A lot has happened since 1967. We have listened to the prophets and begun to repent. We also listened to our teachers of Scripture who reminded us that dominion on God’s earth doesn’t mean self-serving tyranny, but rather caring attentiveness that allows life to flourish. And by the mercy of God, growing numbers of Christians remembered that God isn’t some absentee landlord who can’t wait to burn the place to the ground, but the creator who delights in every creature and on the seventh day rests serenely in the wondrous whirl of creation.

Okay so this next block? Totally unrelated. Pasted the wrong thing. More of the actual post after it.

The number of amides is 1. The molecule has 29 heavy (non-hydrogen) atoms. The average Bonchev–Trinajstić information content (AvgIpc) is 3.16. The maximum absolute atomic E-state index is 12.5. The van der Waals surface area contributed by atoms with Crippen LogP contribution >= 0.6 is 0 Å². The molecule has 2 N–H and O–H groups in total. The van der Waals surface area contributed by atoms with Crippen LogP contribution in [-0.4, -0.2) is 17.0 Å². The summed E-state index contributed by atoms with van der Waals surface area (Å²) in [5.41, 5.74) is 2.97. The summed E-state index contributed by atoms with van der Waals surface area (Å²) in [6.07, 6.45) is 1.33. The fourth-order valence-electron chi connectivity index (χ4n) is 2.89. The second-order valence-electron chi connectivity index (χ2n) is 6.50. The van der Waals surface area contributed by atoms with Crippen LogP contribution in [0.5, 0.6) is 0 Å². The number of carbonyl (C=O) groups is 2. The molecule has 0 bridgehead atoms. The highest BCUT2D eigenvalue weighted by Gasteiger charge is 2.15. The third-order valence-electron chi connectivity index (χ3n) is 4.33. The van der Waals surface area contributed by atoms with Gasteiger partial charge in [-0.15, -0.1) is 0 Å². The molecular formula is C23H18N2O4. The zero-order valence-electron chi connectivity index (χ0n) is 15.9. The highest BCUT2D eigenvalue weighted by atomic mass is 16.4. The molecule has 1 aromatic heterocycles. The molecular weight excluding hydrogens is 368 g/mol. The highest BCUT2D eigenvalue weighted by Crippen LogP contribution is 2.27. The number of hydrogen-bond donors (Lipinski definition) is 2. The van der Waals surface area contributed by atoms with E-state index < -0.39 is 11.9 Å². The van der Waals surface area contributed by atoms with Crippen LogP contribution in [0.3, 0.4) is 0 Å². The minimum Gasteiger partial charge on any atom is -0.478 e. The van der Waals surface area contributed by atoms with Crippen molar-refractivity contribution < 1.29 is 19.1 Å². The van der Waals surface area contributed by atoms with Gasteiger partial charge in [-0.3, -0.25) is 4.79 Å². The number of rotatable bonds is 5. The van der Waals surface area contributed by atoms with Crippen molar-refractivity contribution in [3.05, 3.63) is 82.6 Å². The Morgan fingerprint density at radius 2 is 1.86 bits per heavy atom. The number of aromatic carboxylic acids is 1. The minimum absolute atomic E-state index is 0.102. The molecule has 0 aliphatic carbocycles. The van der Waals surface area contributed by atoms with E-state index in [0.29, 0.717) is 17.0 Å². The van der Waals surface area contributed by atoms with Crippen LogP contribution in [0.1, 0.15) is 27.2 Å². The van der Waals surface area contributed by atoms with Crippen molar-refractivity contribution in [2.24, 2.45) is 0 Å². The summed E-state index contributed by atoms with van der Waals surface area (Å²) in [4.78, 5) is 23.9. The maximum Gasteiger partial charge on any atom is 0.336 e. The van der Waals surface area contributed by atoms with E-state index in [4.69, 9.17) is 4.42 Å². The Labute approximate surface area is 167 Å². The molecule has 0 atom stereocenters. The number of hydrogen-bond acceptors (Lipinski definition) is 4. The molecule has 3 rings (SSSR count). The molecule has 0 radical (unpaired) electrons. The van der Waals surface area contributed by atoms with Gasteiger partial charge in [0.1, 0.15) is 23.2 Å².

Summer, of course, is the perfect season for us to fully immerse ourselves in our God’s delight in all creatures and to practice seventh-day-living by resting completely in God’s providence and care. So have a full, slow, free, wild, wonderful summer.

[1] Annie Dillard, Pilgrim at Tinker Creek, 1988, p. 137

[2] Barbara Brown Taylor, “The Dominion of Love,” Journal for Preachers 2008, p. 26